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NCJ Number: 211562 Find in a Library
Title: Structural Theories and Race-Specific Drug Arrests: What Structural Factors Account for the Rise in Race-Specific Drug Arrests Over Time?
Journal: Crime & Delinquency  Volume:51  Issue:4  Dated:October 2005  Pages:521-547
Author(s): Karen F. Parker; Scott R. Maggard
Date Published: October 2005
Page Count: 27
Publisher: http://www.sagepub.com/ 
Type: Report (Study/Research)
Format: Article
Language: English
Country: United States of America
Annotation: This study examined the impact of urban disadvantage, social disorganization, and racial-threat indicators on the increase in race-specific drug arrests from 1980 to 1990.
Abstract: The unit of analysis was U.S. cities with a population of 100,000 or more in 1980. A total of 168 cities were selected for the study. For the dependent variables, the data were UCR (Uniform Crime Reports) arrest counts. In the multivariate analysis, the dependent variables were race-specific arrest counts for three types of drug arrests: sales, possession, and total drug arrests for 1980 and 1990. Change scores in drug arrests from 1980 to 1990 were calculated. The second major data source was the 1980 and 1990 Census of Population: Social and Economic Characteristics. Independent variables were related to a number of race-specific measures of urban disadvantage: poverty, income inequality, racial residential segregation, the percentage of race-specific female-headed households receiving public assistance, and the race-specific percentage of female-headed households. There were two indicators of labor market conditions, three measures of social disorganization, and four indicators of racial threat. The findings indicate that shifts in the urban economy significantly impacted drug arrests for Blacks while having no effect on the change in drug arrests for Whites. In addition, the decline in manufacturing jobs was significantly related to arrests of Blacks for drug possession. Social disorganization measures proved equally significant for Whites and Blacks, whereas mixed support was found for the significance of racial-threat variables. The increase in social control (increase in police presence) led to more Black drug sale arrests over time while having no effect on the change in Black total and possession drug arrests. 4 tables, 3 notes, and 84 references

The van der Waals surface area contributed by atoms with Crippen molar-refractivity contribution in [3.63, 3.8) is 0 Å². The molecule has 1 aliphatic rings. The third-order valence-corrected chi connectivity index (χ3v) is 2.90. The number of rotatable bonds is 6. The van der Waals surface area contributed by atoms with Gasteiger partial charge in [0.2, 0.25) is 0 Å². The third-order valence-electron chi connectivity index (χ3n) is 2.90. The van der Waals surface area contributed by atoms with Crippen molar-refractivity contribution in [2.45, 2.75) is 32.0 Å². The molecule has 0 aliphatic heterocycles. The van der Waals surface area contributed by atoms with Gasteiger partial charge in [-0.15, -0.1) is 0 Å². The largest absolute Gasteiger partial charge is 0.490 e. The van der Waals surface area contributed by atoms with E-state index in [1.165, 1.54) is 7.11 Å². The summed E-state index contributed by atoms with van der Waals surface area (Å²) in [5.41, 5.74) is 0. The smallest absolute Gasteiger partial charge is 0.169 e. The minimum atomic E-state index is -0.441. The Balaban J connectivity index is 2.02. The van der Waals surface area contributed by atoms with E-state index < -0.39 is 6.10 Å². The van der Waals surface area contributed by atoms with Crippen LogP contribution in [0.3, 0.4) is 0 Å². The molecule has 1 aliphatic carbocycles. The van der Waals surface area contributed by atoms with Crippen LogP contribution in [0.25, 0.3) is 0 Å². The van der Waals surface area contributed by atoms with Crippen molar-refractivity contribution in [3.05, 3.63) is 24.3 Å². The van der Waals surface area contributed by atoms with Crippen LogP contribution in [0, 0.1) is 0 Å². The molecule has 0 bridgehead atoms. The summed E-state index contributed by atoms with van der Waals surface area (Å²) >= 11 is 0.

Main Term(s): Criminology
Index Term(s): Black/African Americans; Caucasian/White Americans; Comparative analysis; Drug law offenses; Economic influences; Police policies and procedures; Race-crime relationships; Social conditions; Urban area studies; Urban criminality
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http://www.ncjrs.gov/App/publications/abstract.aspx?ID=232840

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